“Some people like to ask, ‘What do you like about playing football?’ A lot of people would answer, ‘Because I love the game.’ But for me, I love to compete, and football is the one thing that gives me the best outlet to utilize it. If I was playing checkers, I would compete. I think that kind of sums up my character, no matter what it is. I know that drives my wife crazy, but I’m just like that, I’m wired that way. I think competition always brings out the best in people, and I think I’ve always thrived on that.”
Hoyer has had a busy spring with everything going on, but he managed to sneak up to East Lansing for spring camp.
“I was actually back up there for spring practice for the first time since I left school there. You can just tell that it’s a different atmosphere,” Hoyer said. “They just took what we kind of started, and they’ve taken it to the next level.”
Hoyer acknowledges that his class helped to “right the ship,” but he gives much of the credit to the players who came after him and elevated the program to a new level.
“People have [taken] ownership over the program,” Hoyer said. “You could just see at Michigan State, even when I left, there was always some doubt from groups of people that we could be as good as they are now. Now you walk in and you can just see that the kids and the coaches know how good they can be and they’re working towards it. There’s no doubt in my mind that they’re the #1 school in the Big Ten.”
A critical element of the program’s ascendance is Connor Cook. The junior quarterback guided the Spartans to a Big Ten Championship and a Rose Bowl victory in 2013, one of the program’s most successful years in a long while.
Hoyer sees the makings of a great quarterback in the Hinckley, Ohio native.
“Connor and I have known each other since he was in high school. We have a great relationship: we text back and forth,” Hoyer said. “When I was up there, we sat in the quarterback meeting room and I spit out all the quarterback knowledge I could give those guys. I watched them practice. I think he’s going to be the leader of that team this year. I think those guys are going to look to him, and I think he’s ready for it. He’s so level-headed: he doesn’t get up, he doesn’t get down. Nothing really affects him as a quarterback, and I’m really excited to watch his development.”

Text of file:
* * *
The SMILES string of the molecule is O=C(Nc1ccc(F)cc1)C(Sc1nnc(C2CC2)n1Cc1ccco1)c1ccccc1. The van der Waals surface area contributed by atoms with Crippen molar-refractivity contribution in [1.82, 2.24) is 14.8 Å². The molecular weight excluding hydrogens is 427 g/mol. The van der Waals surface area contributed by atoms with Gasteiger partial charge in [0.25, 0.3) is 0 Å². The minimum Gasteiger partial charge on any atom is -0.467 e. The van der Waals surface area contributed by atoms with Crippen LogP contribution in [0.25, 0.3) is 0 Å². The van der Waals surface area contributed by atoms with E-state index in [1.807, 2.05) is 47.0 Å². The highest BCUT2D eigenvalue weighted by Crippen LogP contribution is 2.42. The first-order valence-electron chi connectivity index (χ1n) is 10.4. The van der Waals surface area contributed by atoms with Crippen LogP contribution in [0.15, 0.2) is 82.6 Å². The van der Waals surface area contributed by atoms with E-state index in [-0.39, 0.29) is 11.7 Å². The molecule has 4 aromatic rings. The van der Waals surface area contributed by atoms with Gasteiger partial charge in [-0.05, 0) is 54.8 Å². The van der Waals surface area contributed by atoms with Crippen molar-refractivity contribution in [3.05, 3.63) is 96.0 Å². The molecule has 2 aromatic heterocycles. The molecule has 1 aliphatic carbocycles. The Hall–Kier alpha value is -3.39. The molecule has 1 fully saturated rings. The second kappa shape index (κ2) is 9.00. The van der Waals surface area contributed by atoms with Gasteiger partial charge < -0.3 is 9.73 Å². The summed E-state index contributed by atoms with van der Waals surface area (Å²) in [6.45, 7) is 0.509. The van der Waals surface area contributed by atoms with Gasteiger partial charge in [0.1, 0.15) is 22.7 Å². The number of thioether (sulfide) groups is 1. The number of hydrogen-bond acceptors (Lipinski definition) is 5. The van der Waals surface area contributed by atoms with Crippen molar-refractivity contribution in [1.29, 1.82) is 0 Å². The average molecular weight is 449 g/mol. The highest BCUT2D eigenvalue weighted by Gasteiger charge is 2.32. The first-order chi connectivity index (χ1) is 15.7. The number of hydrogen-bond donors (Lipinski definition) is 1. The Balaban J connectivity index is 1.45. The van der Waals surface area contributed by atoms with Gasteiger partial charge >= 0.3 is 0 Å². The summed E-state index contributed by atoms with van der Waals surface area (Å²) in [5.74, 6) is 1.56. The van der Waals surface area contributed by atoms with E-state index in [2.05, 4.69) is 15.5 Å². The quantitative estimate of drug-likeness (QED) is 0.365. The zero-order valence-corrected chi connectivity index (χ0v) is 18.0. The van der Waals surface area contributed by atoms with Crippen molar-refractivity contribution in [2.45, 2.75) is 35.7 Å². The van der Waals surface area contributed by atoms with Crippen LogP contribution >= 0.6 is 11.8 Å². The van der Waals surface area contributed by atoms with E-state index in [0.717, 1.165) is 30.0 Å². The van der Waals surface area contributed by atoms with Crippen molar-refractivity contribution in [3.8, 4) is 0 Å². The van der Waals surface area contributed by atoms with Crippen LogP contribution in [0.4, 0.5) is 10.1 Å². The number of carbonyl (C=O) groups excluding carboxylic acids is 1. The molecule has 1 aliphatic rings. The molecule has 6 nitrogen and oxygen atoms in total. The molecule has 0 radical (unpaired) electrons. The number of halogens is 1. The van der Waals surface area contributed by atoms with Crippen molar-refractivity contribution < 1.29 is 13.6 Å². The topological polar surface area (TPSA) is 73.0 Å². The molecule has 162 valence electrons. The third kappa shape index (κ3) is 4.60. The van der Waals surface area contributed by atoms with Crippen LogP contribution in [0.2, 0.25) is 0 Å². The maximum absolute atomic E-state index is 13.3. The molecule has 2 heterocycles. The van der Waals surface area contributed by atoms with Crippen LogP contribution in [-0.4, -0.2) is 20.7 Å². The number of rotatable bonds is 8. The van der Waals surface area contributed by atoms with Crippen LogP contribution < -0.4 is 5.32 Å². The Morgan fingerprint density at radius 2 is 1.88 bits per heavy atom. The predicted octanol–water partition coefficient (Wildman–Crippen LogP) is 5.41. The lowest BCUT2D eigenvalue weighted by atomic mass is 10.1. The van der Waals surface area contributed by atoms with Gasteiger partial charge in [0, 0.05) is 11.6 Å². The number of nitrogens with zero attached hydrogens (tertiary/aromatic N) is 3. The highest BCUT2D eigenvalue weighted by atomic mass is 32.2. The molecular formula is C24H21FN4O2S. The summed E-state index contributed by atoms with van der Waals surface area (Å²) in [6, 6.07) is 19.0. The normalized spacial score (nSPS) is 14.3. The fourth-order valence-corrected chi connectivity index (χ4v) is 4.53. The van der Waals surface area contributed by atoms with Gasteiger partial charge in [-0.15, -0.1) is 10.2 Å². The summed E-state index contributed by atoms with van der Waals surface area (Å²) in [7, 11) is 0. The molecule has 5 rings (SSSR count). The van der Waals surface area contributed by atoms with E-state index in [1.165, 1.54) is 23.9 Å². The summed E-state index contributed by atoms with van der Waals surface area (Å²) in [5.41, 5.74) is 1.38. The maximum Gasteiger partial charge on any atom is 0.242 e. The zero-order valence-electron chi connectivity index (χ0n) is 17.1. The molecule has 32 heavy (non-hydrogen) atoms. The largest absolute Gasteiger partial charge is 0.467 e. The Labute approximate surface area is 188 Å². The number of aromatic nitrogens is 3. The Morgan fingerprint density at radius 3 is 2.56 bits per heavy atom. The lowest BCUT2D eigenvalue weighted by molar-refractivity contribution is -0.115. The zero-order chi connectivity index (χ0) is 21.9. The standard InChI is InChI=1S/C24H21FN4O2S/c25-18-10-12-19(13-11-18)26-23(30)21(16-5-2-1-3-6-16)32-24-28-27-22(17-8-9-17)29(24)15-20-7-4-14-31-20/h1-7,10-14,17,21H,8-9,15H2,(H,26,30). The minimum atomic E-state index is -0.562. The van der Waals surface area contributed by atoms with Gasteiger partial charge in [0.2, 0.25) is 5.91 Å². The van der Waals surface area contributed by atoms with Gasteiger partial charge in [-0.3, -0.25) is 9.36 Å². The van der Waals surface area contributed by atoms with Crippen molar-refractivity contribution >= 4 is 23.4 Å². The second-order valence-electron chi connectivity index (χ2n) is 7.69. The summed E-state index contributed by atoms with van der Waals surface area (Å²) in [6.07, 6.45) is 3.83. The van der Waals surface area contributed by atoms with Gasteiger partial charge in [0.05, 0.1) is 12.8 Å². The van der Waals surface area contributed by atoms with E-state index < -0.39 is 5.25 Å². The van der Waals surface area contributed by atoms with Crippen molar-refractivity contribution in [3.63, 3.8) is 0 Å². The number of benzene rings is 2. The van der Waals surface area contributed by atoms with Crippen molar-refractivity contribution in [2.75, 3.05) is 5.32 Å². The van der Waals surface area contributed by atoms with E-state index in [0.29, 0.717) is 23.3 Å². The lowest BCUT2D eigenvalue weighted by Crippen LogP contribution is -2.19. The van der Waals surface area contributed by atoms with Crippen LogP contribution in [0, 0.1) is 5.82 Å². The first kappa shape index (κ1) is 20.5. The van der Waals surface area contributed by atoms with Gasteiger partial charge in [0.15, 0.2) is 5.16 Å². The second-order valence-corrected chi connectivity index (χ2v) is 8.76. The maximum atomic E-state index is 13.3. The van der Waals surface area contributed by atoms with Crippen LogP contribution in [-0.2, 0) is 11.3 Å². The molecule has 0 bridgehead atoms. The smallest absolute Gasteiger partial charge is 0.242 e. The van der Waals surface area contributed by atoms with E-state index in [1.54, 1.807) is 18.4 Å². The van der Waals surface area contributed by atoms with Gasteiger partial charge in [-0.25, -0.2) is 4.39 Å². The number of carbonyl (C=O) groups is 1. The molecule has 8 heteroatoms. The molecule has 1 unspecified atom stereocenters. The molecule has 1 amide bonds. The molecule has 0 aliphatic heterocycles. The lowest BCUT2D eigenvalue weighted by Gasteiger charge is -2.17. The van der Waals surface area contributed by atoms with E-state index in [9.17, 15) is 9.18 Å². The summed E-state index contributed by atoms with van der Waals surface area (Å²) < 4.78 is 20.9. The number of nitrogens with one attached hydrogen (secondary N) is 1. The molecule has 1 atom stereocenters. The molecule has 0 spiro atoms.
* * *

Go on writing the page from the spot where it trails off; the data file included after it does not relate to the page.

With Cook at the helm, the Spartans have the potential to become a powerhouse program. Hoyer knows the key to making the dream a reality.
“It’s about making that a consistent thing. You don’t want to be a one-and-done, have a great year and then fall off,” Hoyer said. “The best programs are established, you look at Alabama, LSU, these teams are always in it for the National Championship or a BCS bowl. First you have to get to the BCS game, and now that they’ve made it, they need to make sure they maintain that drive.
“People always look at Michigan State as an underdog, now that they’ve won the Big Ten they have to realize that they’re the top dog,” Hoyer went on. “Everyone’s gunning for you, you’re going to get everyone’s best game. That’s the mentality that will be new, but you don’t have a better coaching staff in America that’s going to help those kids deal with that. I was there for the scrimmage, and I think they had a practice in full pads the day before, it was a two or three hour scrimmage. So I don’t think those coaches are letting up at all. They know that if you want to be a great program, you have to be consistent.”
The key to Hoyer’s success is the same: consistency. Hoyer had a few phenomenal games last season, but to keep his job as the starter, he must maintain that performance for an entire season.
Hoyer can’t wait for the opportunity.
“I would never want someone to just hand me a job,” he said. “When you go out and earn something fair and square by doing it the right way, you gain more trust and confidence in yourself.”
While looking ahead to this season, Hoyer also took a little time to ponder his future. Asked if he might consider a coaching job in the future, Hoyer said:
“I hope I’m still playing in 5-10 years: I’m only 28…I think I could be a good coach, but I see how hard our coaches work and after putting in a lot of hard work in over an NFL career, I don’t know if that would be fun. I don’t know if I could deal with the hours of a college or NFL coach. Even though I would be putting to waste some of the football knowledge I’ve accumulated, I think I could make a pretty good high school coach.”
Hoyer makes a pretty good NFL quarterback in the meantime.